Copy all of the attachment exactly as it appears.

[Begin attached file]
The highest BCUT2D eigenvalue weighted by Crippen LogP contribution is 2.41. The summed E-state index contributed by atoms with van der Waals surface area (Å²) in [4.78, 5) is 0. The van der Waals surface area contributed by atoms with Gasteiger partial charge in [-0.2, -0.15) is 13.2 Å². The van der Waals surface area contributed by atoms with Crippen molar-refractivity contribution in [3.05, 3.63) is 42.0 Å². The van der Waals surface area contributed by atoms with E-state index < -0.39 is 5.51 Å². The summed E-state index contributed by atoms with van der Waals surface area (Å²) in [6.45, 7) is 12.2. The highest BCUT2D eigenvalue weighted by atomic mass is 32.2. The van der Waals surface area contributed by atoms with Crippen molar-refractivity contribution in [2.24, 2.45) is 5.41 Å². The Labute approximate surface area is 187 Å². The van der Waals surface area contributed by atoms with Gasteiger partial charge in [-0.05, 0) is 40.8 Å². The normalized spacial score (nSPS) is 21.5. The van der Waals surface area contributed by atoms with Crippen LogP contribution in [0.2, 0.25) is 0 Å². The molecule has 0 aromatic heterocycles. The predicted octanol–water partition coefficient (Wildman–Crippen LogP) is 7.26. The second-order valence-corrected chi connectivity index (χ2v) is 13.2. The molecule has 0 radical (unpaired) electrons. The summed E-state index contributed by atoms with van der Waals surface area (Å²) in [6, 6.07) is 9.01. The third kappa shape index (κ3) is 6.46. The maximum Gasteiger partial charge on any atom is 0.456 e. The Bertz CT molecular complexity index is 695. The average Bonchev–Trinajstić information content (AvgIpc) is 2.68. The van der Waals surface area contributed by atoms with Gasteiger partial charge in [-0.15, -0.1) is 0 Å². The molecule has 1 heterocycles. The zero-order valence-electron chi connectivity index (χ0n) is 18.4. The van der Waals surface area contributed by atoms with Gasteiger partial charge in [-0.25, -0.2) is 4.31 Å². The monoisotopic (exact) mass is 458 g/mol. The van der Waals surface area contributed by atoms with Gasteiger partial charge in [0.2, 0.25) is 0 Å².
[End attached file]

The highest BCUT2D eigenvalue weighted by Crippen LogP contribution is 2.41. The summed E-state index contributed by atoms with van der Waals surface area (Å²) in [4.78, 5) is 0. The van der Waals surface area contributed by atoms with Gasteiger partial charge in [-0.2, -0.15) is 13.2 Å². The van der Waals surface area contributed by atoms with Crippen molar-refractivity contribution in [3.05, 3.63) is 42.0 Å². The van der Waals surface area contributed by atoms with E-state index < -0.39 is 5.51 Å². The summed E-state index contributed by atoms with van der Waals surface area (Å²) in [6.45, 7) is 12.2. The highest BCUT2D eigenvalue weighted by atomic mass is 32.2. The van der Waals surface area contributed by atoms with Crippen molar-refractivity contribution in [2.24, 2.45) is 5.41 Å². The Labute approximate surface area is 187 Å². The van der Waals surface area contributed by atoms with Gasteiger partial charge in [-0.05, 0) is 40.8 Å². The normalized spacial score (nSPS) is 21.5. The van der Waals surface area contributed by atoms with Crippen LogP contribution in [0.2, 0.25) is 0 Å². The molecule has 0 aromatic heterocycles. The predicted octanol–water partition coefficient (Wildman–Crippen LogP) is 7.26. The second-order valence-corrected chi connectivity index (χ2v) is 13.2. The molecule has 0 radical (unpaired) electrons. The summed E-state index contributed by atoms with van der Waals surface area (Å²) in [6, 6.07) is 9.01. The third kappa shape index (κ3) is 6.46. The maximum Gasteiger partial charge on any atom is 0.456 e. The Bertz CT molecular complexity index is 695. The average Bonchev–Trinajstić information content (AvgIpc) is 2.68. The van der Waals surface area contributed by atoms with Gasteiger partial charge in [-0.15, -0.1) is 0 Å². The molecule has 1 heterocycles. The zero-order valence-electron chi connectivity index (χ0n) is 18.4. The van der Waals surface area contributed by atoms with Gasteiger partial charge in [-0.25, -0.2) is 4.31 Å². The monoisotopic (exact) mass is 458 g/mol. The van der Waals surface area contributed by atoms with Gasteiger partial charge in [0.2, 0.25) is 0 Å².